Sainsbury's third quarter trading statement shows growth in transactions and like-for-like volumes, but negative LFL retail sales values, reflecting ongoing price deflation. LFL sales were down 0.4% excluding fuel, and down 1.8% including fuel. The company said that Christmas week saw over 30m customer transactions, an increase of 2.6% on the previous year.
As usual for Sainsbury, in an odd-numbered quarter, little financial detail is provided, but the company highlights their growth online, where sales rose nearly 10%, with orders up 15% and the business hit a new record for weekly orders, delivering over 289,000 customer orders.
Convenience had its biggest ever day on Christmas Eve, and the Click and Collect estate has reached 101 locations. Customer service levels were strong, as highlighted by seven wins out of twelve in The Grocer 33 weekly survey for Service and Availability.
The programme to lift own label quality continues on track. A launch of Taste the Difference wines delivered 18% growth for the category. Eventually, over 3,000 products will have been improved.
In non-food, sales rose 5% with clothing up 6%, despite the weather. The bank delivered 11% loan growth and 29% higher travel money transactions.
No profit numbers are provided, but like Morrison before them, Sainsbury claim to have taken market share in the quarter and now see second half LFL sales likely to be somewhat better than the -1.8% (ex-fuel) achieved in the first half of the year. One new supermarket opened in the period, plus sixteen convenience stores. There are now 600 supermarkets and 757 convenience stores in the estate.
No further information relating to any possible new bid approaches to Home Retail Group was released.
The shares opened almost 2% lower, following a strong bounce the previous day.
Signs of recovery keep emerging at Sainsbury, with the Q3 numbers and improved H2 guidance all suggesting a business that is regaining some traction. Some will snipe that these numbers were not as strong as Morrison's, but frankly, given where Morrison were starting from, it is not really a fair comparison.
Sainsbury were the first of the Big 4 to report an improvement in conditions, when they gave a second quarter trading update a few months ago. Since then the evidence of progress in the face of strong headwinds has mounted.
The bid approach for Home Retail Group has muddied the waters, but hopefully some clarity on this will emerge before long. We do worry that trying to achieve a step-change in business performance by taking on a business in the throes of its own turn-around could be a step too far. But there is no denying that synergies on distribution, online capabilities and sourcing should all be possible, along with head office rationalisation.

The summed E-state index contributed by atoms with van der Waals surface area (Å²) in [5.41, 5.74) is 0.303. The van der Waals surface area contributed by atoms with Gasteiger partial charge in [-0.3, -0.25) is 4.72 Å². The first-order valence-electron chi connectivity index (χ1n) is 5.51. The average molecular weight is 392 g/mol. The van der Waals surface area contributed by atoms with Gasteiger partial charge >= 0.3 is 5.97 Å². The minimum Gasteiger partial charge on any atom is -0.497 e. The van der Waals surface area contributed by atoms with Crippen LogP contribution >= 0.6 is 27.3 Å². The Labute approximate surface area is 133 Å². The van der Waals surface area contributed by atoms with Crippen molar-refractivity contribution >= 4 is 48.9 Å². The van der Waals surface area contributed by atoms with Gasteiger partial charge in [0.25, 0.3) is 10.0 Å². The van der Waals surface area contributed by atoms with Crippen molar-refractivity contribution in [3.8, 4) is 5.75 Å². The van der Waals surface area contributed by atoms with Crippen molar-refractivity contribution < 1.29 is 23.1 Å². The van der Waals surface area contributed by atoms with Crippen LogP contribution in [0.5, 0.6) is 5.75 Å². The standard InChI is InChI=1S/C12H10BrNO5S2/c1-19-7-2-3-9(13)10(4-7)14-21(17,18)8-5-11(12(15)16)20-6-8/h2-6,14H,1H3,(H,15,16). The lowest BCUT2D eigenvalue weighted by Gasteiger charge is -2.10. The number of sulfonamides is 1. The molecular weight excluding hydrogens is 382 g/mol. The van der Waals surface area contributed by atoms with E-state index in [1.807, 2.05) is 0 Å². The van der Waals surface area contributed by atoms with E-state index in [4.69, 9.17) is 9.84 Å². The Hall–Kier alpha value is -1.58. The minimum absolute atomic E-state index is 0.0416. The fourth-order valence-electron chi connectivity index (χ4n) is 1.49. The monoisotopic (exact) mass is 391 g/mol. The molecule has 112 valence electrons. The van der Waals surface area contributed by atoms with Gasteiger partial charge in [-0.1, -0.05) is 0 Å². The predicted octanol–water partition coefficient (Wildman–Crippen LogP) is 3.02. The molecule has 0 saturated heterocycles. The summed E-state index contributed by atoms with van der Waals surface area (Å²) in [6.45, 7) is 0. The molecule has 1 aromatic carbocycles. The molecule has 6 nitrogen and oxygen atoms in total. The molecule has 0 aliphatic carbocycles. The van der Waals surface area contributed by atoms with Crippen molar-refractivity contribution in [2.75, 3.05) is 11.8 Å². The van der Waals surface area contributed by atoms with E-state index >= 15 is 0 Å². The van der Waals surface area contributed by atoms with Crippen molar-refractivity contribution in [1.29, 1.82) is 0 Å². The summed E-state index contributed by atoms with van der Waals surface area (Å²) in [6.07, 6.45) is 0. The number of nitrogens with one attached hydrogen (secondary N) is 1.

Price Match kept Sainsbury competitive at the till, even if they look to be more expensive than rivals at the shelf edge, though obviously there is a real gap still between them and the discounters. Now, their move toward lower everyday prices, with fewer promotions is improving availability, freshness and sales.
Asda's own Income Tracker survey has recently been showing a useful rise in households' discretionary spending power, as rising employment and lower fuel prices feed into incomes. That could provide some respite for Sainsbury and its peers if people choose to spend the extra money in the aisles.
There are a lot of moving parts here. The core supermarkets are going to continue losing sales to Convenience and online, because of changing shopper behaviour, before we even consider what the competition might get up to. The Bank is a source of upside, but only once the costs of setting it up properly are back under control.
Free cash flow should improve from here, due to the lower capex plans. A lower dividend bill helps too. Analysts are expecting Sainsbury to generate EBITDA of about £1,230m per annum for the next few years. Take off £200m or so for the dividend, about the same again for tax and £450m for capex and there is still quite a lot of cash left over, so debts ought to fall quite quickly.
If trading continues on its new, positive trajectory, then eventually, that cash might head toward shareholders. In the meantime, sticking to the dividend cover target of 2.0x suggests that the stock might yield around 4%, given that analysts were pencilling in earnings per share of 20-24p for the current year.
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